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Key Updates in Thrombosis
Table of Contents
- Is Abelacimab blossoming as the future of anticoagulant therapy?
- Electronic alerts to prevent post-discharge VTE
- Heparin-induced thrombocytopenia: A good figure is worth >1000 words
- Fresh AIR for patients with intermediate-risk pulmonary embolism?
- Another twist in the bivalirudin saga: It may be the best anticoagulant for NSTEMI patients undergoing PCI
Most months, I pick four studies for this blog – but this month, I couldn’t resist covering five! Here we go:
A press release from Anthos Therapeutics (manufacturer of abelacimab, a monoclonal antibody that inhibits factors XI and XIa) suggested that there was overwhelming reduction in major/clinically relevant bleeding events in the phase II AZALEA trial of patients with atrial fibrillation, compared with rivaroxaban. The findings will be reported at AHA 2023. Stay tuned! A phase III trial, LILAC, is also planning to enroll patients who are deemed unsuitable for traditional anticoagulants to abelacimab vs placebo. Read more
Full results of a cluster randomized trial (that we covered during AHA 2022) are now available. The study, conducted in four medical centers in New York, suggests that an electronic alert to clinicians prior to discharging high-risk medical patients may improve the appropriate use of post-discharge VTE prophylaxis and reduce VTE events. There was an observation of excess mortality, which may be related to a small number of hospitals within the clusters and the unanticipated occurrence of the COVID-19 pandemic. If validated in other health systems, the results can be practice-changing. Read more
Use of graphics is becoming increasingly important in scholarly studies, and some journals are pushing for graphical abstracts, or even illustrated reviews. This one, IMHO, is one of the best! Some of the graphics are dense or text-heavy but others are aesthetically beautiful, as well as concise, cohesive, and pragmatic! Read more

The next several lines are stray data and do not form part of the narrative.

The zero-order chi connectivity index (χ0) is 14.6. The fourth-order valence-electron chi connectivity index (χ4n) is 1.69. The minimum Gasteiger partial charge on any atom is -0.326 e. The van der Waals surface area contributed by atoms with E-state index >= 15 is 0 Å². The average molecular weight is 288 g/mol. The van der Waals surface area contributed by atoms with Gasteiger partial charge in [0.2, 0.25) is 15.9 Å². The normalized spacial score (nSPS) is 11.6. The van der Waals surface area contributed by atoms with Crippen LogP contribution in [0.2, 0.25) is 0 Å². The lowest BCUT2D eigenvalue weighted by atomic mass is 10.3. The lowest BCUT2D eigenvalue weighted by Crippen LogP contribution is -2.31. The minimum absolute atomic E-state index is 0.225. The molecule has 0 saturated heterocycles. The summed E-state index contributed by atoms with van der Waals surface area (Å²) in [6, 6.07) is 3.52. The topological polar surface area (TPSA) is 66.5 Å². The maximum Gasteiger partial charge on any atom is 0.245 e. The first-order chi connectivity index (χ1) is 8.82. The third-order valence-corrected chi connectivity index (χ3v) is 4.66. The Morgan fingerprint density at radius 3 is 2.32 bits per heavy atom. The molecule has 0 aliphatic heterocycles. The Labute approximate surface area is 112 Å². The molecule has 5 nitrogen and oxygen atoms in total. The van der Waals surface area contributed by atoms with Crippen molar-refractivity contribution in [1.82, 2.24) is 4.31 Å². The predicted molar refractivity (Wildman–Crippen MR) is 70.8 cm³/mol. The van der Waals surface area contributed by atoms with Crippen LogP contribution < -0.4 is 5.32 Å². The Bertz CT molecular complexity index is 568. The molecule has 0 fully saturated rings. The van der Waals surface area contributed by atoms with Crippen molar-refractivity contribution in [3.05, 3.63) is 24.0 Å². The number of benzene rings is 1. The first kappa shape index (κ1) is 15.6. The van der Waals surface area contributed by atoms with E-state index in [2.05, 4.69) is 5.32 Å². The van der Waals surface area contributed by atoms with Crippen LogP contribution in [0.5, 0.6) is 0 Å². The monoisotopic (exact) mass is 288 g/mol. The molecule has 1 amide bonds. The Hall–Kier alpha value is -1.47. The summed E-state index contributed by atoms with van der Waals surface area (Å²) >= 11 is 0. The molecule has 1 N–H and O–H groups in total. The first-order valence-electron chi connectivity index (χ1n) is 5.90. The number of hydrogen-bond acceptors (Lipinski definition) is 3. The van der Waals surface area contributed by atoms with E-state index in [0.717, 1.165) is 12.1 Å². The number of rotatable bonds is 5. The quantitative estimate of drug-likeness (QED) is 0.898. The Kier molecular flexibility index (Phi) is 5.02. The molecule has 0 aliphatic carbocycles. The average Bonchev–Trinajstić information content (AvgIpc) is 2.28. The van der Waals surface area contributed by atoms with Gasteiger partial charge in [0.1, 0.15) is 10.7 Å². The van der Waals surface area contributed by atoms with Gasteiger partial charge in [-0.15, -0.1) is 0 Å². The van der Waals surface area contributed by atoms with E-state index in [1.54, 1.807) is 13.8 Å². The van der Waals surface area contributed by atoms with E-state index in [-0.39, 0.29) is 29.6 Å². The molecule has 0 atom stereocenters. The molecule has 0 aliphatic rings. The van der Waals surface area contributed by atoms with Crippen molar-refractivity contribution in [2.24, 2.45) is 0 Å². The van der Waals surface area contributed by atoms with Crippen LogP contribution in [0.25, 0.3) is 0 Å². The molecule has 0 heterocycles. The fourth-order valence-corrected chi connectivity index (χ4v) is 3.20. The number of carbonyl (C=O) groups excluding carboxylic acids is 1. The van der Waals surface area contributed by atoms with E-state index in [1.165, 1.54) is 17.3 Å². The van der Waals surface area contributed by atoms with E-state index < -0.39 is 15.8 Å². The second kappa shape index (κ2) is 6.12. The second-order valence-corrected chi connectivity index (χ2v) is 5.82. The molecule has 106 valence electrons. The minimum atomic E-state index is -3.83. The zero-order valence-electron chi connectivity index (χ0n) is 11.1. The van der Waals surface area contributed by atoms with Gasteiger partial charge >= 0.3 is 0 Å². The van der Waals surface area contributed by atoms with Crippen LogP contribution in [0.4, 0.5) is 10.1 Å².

We briefly discussed the AIR trial results in the blog in July. Now the full results have been communicated. In this randomized trial, hemodynamically stable patients with intermediate-risk PE—who did not have hypoxemia at baseline—were randomized to supplemental oxygen (7 L/min) vs control. Albeit small and lacking a sham treatment, the trial had hints of benefit on short-term echocardiographic metrics. The real question is whether there will be sustainable benefit for patient-important outcomes. Read more
Another twist in the bivalirudin saga: It may be the best anticoagulant for NSTEMI patients undergoing PCI
Let me start with a disclosure – I have been highly involved in this study, although I did not receive financial compensation. And second, not all projects that I have been fortunate to embark on take more than 6 years to complete…this is the most time-consuming study I have ever worked on!
In an individual patient data meta-analysis of large randomized trials of bivalirudin-based vs heparin-based periprocedural anticoagulation for patients with NSTEMI undergoing percutaneous coronary intervention (PCI), we recognized that bivalirudin, compared with heparin, was associated with a substantial reduction in serious bleeding events, without a major difference in ischemic outcomes or mortality. So, perhaps bivalirudin is the safer (better) choice. Read more
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Behnood Bikdeli, MD, MS
Cardiologist, Section of Vascular Medicine, Division of Cardiovascular Medicine, Brigham and Women’s Hospital
Investigator, Thrombosis Research Group, Division of Cardiovascular Medicine, Brigham and Women’s Hospital
Instructor, Harvard Medical School
Investigator, Yale/ YNHH Center for Outcomes Research and Evaluation, Yale School of Medicine
Investigator, Cardiovascular Research Foundation